The Odysseus moon lander experienced a navigational issue, which will cut the IM-1 mission short. Odysseus was launched on 15 February 2024, on a SpaceX Falcon 9 rocket, which charges $67m per launch. A lack of due diligence leading to the failure of its laser-guided ranger finders is believed to be responsible for the now-shortened mission. Despite this, the mission control centre still received imagery and data from the mission, meaning it was not a total failure. Missions in space are still very expensive, and even the smallest of errors can be catastrophic, which is why space is still seen as a risky investment.

Entering an era of space expeditions

Recent rushes to the moon are reminiscent of the space race of the 20th century. The space race has now become the space economy and has incredible potential for returns on investment. The vast unknown element can yield unexpected scientific, economic, or ecological findings that could potentially be very lucrative for the economy back on Earth.

The unforgiving environment of space exploration is matched only by the harsh financial reality of developing space technologies, which has made acquisitions of complementary companies, strategic suppliers, and partners more likely. The sector has become incredibly competitive, with various start-ups developing concepts for cost-effective rockets and satellites to rival the aerospace giants.

However, forays into space are risky. In August 2023, the Voyager 2 space probe stopped communicating when controllers sent the wrong command to the 46-year-old spacecraft and tilted its antenna away from Earth. Nasa’s Deep Space Network sent a new command hoping to repoint the antenna, using the highest-powered transmitter at Nasa’s huge radio dish antenna in Australia. The command took more than 18 hours to reach Voyager 2—which was more than 12 billion miles (19 billion kilometres) away—and another 18 hours to get a response. The risk paid off and the spacecraft continued returning data. However, this shows the fragility of space missions.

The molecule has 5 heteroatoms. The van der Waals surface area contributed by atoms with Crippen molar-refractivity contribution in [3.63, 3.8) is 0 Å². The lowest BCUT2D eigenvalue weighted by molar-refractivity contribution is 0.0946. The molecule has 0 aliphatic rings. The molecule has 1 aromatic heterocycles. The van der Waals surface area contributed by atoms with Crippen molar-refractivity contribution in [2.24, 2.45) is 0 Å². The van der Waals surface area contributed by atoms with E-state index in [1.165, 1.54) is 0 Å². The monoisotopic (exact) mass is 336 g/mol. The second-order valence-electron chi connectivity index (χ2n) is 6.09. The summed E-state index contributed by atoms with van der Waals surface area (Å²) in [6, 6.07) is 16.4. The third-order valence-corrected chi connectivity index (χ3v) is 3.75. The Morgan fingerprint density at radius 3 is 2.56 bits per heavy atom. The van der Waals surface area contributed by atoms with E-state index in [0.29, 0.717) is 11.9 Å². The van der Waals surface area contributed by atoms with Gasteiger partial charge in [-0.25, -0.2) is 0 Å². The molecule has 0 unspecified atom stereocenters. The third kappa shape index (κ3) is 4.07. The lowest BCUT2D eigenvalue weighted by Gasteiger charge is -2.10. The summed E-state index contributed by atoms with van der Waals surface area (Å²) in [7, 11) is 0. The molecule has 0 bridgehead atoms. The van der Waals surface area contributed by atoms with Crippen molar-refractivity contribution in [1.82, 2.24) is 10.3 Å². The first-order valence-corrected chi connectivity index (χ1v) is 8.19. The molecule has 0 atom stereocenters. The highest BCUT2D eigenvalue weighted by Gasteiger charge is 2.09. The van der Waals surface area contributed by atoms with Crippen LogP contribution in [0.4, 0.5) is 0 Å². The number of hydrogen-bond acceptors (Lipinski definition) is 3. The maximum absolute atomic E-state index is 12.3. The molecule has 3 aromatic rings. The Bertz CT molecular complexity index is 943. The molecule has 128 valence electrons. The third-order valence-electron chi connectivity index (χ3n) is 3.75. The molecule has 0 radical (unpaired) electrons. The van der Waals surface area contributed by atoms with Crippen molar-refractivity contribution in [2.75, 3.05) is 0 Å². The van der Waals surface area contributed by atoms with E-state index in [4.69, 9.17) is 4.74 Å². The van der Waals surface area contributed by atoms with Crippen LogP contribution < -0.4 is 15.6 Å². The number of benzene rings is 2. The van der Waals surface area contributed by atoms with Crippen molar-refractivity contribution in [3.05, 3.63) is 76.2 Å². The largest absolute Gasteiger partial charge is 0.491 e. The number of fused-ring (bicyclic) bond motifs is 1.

India’s and Russia’s fortunes in space are a blueprint for success and failure, respectively

India spent just $74m for its successful landing on the lunar south pole while Russia’s mission with a similar objective reportedly cost $200m. India’s launch infrastructure and space capabilities have been growing from strength to strength in recent years. This compares to Russia’s once world-leading space program, which has now faltered due to a lack of investment. The success and failure of the respective programs represent a microcosm of the direction that the programs are going in.

There are also obstacles affecting all space agencies. Recruitment is a barrier to growth for the space economy. Despite its vast size and potential, it struggles to compete for talent with sectors like technology and financial services. These sectors can offer better compensation to promising science, technology, engineering, and mathematics (STEM) graduates, leaving the space industry lacking talent. The successful landing of Chandrayaan-3 galvanised the youth in India and brought attention to the sector, which is increasingly being seen as an exciting and surprisingly viable career path. There is a lesson to be found in India’s recent success. The space economy is still in its early days, and failures will be commonplace. For missions, perfection is vital, and cutting corners with safety measures could prove fatal. However, these early failures may lead to important insights that make future missions safer and more likely to succeed. India’s mission encountered several failures before finding success and the team learned from these. For instance, the Chandrayaan-2 mission resulted in the Vikram lander crashing, due to a software error, whereas Chandrayaan-3 has been a success.

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